Saturday, June 30, 2012

Fayoum Desert Trip - Part 1

Reducing the tires pressure, to conquer the soft sand
I went to the desert a few weeks ago on a one day do-it-all trip with some of my old friends, and a lot of new friends that I met for the first time. We went to Al Fayoum, and started our trip from there, it's a known and famous place for tourists, but being Egyptians we don't usually regard our country with a tourist's eye, so this time we decided to go and see what was all the fuss about. Full details after the break.
This will be part one of a three parts series, I won't do a lot of talking and will let the pictures (and captions) tell the story, I divided the post to three parts because of the enormous amount of pictures that I want to share.
Before we get to the pictures, here's a quick run down of the trip's program:
  • We were 16 men sans the drivers.
  • Gathering at Al Fayoum @ 7 am (we arrived ~ 9 am, lots of people = logistics hassle and delay).
  • Riding the 4x4 vehicles waiting for us and moving to our first destination, Wadi Al-Rayan waterfalls.
  • Moving to one of the lakes for breakfast and a little relaxing.
  • Of course during moving from one point to another, the drivers went through the dunes (soft sand), steep inclines and declines, they showed us real off-roading and the full capabilities of the cars, there were lots of heart-in-the-throat and heart-in-the-stomach moments.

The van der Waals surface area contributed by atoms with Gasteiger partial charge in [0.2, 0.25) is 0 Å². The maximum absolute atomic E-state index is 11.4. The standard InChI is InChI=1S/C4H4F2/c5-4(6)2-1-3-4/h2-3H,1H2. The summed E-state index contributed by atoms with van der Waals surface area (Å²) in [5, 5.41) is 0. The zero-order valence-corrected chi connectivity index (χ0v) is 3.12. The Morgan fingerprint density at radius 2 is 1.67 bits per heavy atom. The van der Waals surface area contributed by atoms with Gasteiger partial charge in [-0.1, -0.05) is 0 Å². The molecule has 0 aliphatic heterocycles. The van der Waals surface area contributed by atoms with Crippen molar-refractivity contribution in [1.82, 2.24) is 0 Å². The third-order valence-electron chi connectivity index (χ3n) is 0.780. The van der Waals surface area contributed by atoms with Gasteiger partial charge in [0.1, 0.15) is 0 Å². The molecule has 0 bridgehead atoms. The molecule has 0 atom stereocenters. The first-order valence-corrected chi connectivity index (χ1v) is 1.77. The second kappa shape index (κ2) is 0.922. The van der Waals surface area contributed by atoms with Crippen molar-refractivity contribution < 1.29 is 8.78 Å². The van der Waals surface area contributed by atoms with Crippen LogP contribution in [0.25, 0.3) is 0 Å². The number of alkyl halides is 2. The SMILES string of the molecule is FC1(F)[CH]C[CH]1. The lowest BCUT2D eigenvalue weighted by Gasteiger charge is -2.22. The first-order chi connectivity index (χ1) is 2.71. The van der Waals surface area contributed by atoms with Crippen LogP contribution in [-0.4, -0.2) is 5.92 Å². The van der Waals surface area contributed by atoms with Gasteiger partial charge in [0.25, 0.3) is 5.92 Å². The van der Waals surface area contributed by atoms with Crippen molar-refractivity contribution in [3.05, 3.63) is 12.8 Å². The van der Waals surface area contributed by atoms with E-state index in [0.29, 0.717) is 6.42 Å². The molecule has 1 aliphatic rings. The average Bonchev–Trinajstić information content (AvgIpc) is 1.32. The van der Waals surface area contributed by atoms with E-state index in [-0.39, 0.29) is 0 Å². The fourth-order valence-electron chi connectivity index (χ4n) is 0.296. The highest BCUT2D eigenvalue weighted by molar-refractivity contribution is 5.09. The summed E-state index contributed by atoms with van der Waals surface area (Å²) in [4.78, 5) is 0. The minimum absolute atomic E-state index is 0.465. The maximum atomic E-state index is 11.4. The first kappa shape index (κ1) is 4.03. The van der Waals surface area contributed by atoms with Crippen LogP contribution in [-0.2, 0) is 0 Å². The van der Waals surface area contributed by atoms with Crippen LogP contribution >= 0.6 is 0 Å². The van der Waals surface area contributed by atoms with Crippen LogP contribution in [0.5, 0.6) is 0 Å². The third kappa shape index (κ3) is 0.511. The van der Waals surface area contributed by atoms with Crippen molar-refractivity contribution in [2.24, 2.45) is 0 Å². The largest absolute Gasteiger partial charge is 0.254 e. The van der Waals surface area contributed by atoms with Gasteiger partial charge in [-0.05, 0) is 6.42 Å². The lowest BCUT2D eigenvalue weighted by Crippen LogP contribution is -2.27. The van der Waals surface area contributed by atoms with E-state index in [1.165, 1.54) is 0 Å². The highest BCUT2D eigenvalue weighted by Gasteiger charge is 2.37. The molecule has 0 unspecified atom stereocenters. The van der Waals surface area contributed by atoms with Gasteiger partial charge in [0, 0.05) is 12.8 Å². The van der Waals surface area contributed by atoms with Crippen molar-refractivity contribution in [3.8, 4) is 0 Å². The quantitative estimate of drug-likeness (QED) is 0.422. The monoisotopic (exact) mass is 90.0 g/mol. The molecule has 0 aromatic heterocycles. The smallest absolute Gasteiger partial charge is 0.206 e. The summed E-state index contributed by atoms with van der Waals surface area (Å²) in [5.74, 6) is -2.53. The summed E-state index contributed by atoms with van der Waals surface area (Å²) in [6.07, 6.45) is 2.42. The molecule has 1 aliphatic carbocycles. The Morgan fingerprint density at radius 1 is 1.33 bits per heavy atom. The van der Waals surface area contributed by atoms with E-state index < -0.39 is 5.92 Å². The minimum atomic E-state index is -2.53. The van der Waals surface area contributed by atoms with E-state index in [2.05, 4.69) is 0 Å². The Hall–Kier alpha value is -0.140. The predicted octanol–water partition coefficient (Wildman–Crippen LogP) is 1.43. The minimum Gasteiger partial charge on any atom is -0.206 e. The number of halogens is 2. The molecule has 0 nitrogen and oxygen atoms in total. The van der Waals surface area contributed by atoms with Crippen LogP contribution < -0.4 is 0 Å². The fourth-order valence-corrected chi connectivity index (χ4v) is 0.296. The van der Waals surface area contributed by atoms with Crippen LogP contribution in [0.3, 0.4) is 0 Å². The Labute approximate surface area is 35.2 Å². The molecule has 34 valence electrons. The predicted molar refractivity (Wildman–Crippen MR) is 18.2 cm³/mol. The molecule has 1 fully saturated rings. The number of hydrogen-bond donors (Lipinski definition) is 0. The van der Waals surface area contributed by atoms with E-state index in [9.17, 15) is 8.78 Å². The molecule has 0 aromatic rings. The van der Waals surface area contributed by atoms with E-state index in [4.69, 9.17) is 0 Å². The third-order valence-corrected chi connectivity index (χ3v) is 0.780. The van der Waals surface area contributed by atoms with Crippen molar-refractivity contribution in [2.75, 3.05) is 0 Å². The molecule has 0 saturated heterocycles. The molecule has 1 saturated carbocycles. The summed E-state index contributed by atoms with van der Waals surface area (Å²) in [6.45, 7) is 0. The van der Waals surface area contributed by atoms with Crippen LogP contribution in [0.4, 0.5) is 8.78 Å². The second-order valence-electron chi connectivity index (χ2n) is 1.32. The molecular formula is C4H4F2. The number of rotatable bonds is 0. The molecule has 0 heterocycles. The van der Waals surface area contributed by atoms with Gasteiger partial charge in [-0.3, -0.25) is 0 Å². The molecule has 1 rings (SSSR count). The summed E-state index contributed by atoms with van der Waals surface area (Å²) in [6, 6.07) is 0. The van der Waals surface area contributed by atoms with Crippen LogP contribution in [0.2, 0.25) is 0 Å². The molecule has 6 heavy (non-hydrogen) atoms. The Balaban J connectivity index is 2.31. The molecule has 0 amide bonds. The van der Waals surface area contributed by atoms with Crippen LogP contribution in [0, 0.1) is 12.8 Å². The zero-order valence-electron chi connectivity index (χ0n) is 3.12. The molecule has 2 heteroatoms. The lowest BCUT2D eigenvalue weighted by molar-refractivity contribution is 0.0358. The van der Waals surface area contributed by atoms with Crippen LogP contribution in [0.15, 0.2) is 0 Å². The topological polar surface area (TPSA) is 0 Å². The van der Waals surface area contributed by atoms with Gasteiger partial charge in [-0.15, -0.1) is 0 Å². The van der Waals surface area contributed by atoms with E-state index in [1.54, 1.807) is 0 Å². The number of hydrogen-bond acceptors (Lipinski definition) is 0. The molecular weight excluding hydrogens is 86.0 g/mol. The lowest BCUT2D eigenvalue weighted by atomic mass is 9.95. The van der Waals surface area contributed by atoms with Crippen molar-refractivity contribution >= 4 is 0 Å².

• Climbing uphill to see the whole lake from above and take pictures.
  • Going to the "Whales Valley" to see fossils of whales and coral reefs that was once their during the olden times, Al Fayoum desert was once totally covered in water.
  • Having a light lunch at the "Whales Valley" and resting until the mid-day sun becomes less brutal.
  • Moving to the dunes to try out sand boarding (yeah, sand boarding).
  • Finally, moving to a safe camp close to the exit point for barbeque, and our final meal, this started around sunset and we stayed there for almost 3 hours, cooking, eating and having fun.
  • Then a quick sprint to the exit point in complete darkness, using only moon light, and GPS like drivers.

When I first learned of the program, I didn't think it would fit in one day, but it did, and it was a very fullfilling day, so let's start with our gathering point, we gathered at a place that belonged to a friend of our guide (and one of the drivers as well), we waited there and had some drinks until the 4x4 cars gathered and were ready.
The gathering place, see that place on the far right? Check the picture below
A bedouin style seating area, we had our drinks there

One more 200mm headshot, this my other photographer friend, you can see the Canon strap beneath the scarf
I just noticed I hadn't told you about the equipment I had with me, for such trips, the most essential lens to carry is the 24-105 (or the 15-85 during my crop sensor days), this is my workhorse lens, it covers a wide 24mm viewing angle for landscapes and scenery, and long enough for portraits or somewhat far away subjects. I took the 5D Mark II, the 24-105 f/4, the 200mm f/2.8 (only for a few portraits, just love the look) and the 50mm f/1.4 for night shooting, it's three stops faster than the 24-105.
I also packed one 580EX II speedlite, my favorite Slik Mini Pro table tripod and of course the circular polarizer, all of these items fit inside my newly acquired and brilliant Vanguard Heralder 28 bag (review coming soon).
Moataz, my photographer friend, sporting a Canon 550D
Meet Moataz, the guy who gathered all 16 of us to this spectacular trip, he's a Canon shooter and he's the lucky person who bought my much appreciated Canon 60mm f/2.8 Macro, he didn't use any other lenses all day, I will share some of his pictures in this post, any pictures where you can see me, he's the guy who took it, he was shooting JPEGs only with a slightly warm white balance, and gave me a hard time processing the files.